Leaders of the Mexican army noticed soldiers who “viewed the kind of war crimes that some of the American forces, particularly the volunteer regiments, were committing in Mexico,” Aviña said. “The Mexican political-military leadership recognized that and did their best to amplify anti-Catholic riots that were going on at the same time in the United States.”

The San Patricios would proudly fight beneath their makeshift flag — emerald silk that bore the Mexican coat of arms with a golden harp encircled by shamrocks and the motto “Erin Go Bragh.” On the other side stood a figure of St. Patrick.


But they would meet their tragic fate as they moved to protect areas near Mexico City as the U.S. Army’s invasion reached the capital. Newly promoted to brevet major, Riley led 143 Irishmen as they marched to Churubusco. They fortified their position in a towering stonewall monastery, but after a three-and-a-half-hour battle, the San Patricios ran out of ammunition.

Out of the 85 San Patricios captured, 71 soldiers were split into groups and executed at the gallows. The verdicts came swiftly with no trial.

Col. William Selby Harney, who had previously evaded prosecution over assault and murder allegations, oversaw the final execution. As daylight broke on Sept. 13, 1847, the American forces charged Chapultepec Castle, the citadel securing Mexico City. Harney waited until the U.S. signaled its “victory” and ordered the remaining San Patricios to be hanged.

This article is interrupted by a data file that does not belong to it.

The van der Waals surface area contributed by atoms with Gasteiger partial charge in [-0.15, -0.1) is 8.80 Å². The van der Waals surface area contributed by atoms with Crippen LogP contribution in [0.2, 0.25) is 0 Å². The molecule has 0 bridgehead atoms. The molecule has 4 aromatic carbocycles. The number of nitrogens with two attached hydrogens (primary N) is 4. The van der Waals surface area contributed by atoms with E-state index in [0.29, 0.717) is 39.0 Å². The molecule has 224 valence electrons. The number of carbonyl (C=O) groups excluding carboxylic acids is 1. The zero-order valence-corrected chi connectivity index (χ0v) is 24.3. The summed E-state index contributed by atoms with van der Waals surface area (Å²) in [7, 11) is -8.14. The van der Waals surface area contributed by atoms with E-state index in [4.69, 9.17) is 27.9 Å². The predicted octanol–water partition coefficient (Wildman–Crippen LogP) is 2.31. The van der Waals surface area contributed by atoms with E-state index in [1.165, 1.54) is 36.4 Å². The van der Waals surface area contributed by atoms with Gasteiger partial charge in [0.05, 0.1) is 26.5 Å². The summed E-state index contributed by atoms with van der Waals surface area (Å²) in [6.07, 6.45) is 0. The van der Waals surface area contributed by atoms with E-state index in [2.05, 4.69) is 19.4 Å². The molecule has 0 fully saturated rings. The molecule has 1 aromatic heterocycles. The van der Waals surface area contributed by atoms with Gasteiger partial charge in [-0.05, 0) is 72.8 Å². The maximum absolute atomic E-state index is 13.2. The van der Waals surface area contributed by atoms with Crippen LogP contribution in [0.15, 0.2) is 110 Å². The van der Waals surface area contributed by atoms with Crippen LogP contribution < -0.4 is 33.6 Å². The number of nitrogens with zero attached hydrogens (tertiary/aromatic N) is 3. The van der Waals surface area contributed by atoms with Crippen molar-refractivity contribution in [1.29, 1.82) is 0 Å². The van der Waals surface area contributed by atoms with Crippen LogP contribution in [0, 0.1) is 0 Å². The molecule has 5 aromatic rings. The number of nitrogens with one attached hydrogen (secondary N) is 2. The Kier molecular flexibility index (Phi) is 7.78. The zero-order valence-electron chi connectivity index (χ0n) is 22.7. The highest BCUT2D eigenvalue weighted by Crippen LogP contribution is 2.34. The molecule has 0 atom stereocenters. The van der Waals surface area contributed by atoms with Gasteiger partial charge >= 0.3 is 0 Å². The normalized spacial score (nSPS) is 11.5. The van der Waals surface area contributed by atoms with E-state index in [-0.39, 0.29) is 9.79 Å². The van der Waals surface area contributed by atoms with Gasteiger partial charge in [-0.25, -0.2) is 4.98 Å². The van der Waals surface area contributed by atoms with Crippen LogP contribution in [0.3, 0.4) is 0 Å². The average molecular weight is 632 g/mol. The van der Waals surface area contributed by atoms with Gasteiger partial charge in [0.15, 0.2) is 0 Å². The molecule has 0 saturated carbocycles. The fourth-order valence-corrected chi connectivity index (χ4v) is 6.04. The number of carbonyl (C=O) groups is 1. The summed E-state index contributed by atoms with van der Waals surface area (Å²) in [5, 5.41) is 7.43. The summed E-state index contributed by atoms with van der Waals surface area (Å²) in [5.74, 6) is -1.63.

“Not only were these cruel and unusual punishments contrary to our Constitution, but they were also contrary to the Articles of War and our court martial rules and regulations,” Hogan said.

Riley technically deserted before war between the neighboring countries broke out, so he escaped the mass hanging. Those who survived were subjected to lashings, were branded with a letter “D” on their cheeks by a cattle iron and were imprisoned. Riley was branded twice; the first one was accidentally upside down.

The invasion against Mexico saw a staggering number of deserters. Of an estimated 40,000 regulars, more than 5,331would defect — including nearly 1,000 Irishmen. However, many Irish volunteers remained, including second- and third-generation Irish, who had assimilated into American life.


“Those who had deserted would receive full pardons,” Hogan said. “It was only the San Patricios who were treated that way.”

The last recorded information on Riley was that he left for Veracruz with a $1,224 pension. Some speculate he returned to a son in the verdant pastures of Ireland.

The Treaty of Guadalupe Hidalgo was signed on Feb. 2, 1848. Mexico was paid roughly $18 million by the U.S., and in turn ceded two-fifths of its territory, including present-day California, Nevada, Utah, New Mexico, parts of Oklahoma, Kansas and Wyoming and most of Arizona and Colorado.